Cave Tours of NapaMay 3, 2016 11:54 am
Caves are great for storing wine
One of the great pleasures of exploring the wine culture of Napa Valley is the cave tour. Caves, with their even year-round low but not freezing temperatures, have been recognized for centuries as excellent places in which to store and age wine in the barrel. Humidity, which would normally be the last thing you’d want in any kind of long-term storage environment, is ideal for the storing of wine. Because the barrel is not perfectly airtight (if it were, you’d have to fight a vacuum every time you opened the tap) a little wine is always being lost to evaporation. Cool, humid air minimizes this loss. The humidity in a wine cave should be at least 75 percent, and more than that if white wines are being stored.
The first wine caves were ordinary caves and former limestone quarries in Europe. In the 19th century, with the rise of winemaking in California, the same technology (and the same mostly Chinese work force) that was used to mine for silver in Nevada was used to blast and carve out artificial caves in the rock of the Napa Valley.
Much more than just holes in the ground
During cave tours, you can learn about the wine industry from the people who work in it every day and taste both the latest wines and library wines from previous years. Added to the gustatory pleasure of the wine is the visual delight of the cave itself. The wine caves of Napa are not merely utilitarian warehouses for barrels. Many of them have been carved, decorated and artistically lit by their owners and are watered by underground rivers. Think of the subterranean kingdoms in Tolkien’s novels, and then imagine them with a lot more class. Some of them are set up to cater dinners. No matter what the weather is doing outside, it will be cool inside the cave, so bring a coat when going on a cave tour.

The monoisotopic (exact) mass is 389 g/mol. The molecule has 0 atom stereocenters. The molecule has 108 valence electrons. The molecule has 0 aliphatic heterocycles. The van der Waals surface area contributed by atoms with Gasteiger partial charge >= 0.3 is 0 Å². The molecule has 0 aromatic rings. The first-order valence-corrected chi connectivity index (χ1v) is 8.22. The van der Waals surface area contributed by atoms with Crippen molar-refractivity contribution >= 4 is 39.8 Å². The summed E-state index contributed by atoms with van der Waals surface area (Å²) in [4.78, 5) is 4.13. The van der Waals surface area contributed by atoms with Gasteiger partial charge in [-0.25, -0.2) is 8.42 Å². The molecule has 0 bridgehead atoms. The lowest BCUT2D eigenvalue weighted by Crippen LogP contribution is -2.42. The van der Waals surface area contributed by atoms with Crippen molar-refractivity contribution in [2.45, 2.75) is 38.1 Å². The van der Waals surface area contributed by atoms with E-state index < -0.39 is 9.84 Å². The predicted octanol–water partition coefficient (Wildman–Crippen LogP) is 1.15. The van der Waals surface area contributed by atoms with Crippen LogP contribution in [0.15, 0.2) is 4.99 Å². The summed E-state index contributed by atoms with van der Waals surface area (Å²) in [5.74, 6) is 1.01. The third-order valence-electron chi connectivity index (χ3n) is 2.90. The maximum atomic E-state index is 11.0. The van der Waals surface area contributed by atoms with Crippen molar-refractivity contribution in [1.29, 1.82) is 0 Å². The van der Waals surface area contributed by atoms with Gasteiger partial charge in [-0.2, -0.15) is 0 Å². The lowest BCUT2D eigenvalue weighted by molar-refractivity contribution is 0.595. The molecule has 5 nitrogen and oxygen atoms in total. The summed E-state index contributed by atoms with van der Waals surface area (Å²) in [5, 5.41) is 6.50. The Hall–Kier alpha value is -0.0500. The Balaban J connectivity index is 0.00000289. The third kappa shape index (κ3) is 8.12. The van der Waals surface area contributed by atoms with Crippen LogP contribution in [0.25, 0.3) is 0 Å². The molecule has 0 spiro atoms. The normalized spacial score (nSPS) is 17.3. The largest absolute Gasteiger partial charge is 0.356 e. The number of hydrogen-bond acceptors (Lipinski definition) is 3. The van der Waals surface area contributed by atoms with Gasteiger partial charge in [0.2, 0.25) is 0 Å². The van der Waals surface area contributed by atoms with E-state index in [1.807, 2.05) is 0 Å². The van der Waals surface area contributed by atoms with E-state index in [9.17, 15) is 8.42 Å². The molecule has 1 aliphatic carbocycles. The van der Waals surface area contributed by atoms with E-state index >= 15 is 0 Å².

Cave tours of a vineyard near St. Helena
Anderson’s Conn Valley Vineyards in Napa Valley, a 10-minute drive from downtown St. Helena, holds tastings in its barrel caves, where current releases and library wines may be sampled and visitors can learn all about the process of making and storing the wine. Cave tastings are $65, but one tasting fee can be waived by joining their wine club or making a $100 purchase. Anderson’s Conn Valley Vineyards produces world-class wines at affordable prices. The vineyard is a 40-acre estate just south of Howell Mountain, and has been owned and operated by the Anderson family since 1983. Anderson’s wines are sold online and in five locations in Napa Valley, and many other locations nationwide.Tags: Cave tours
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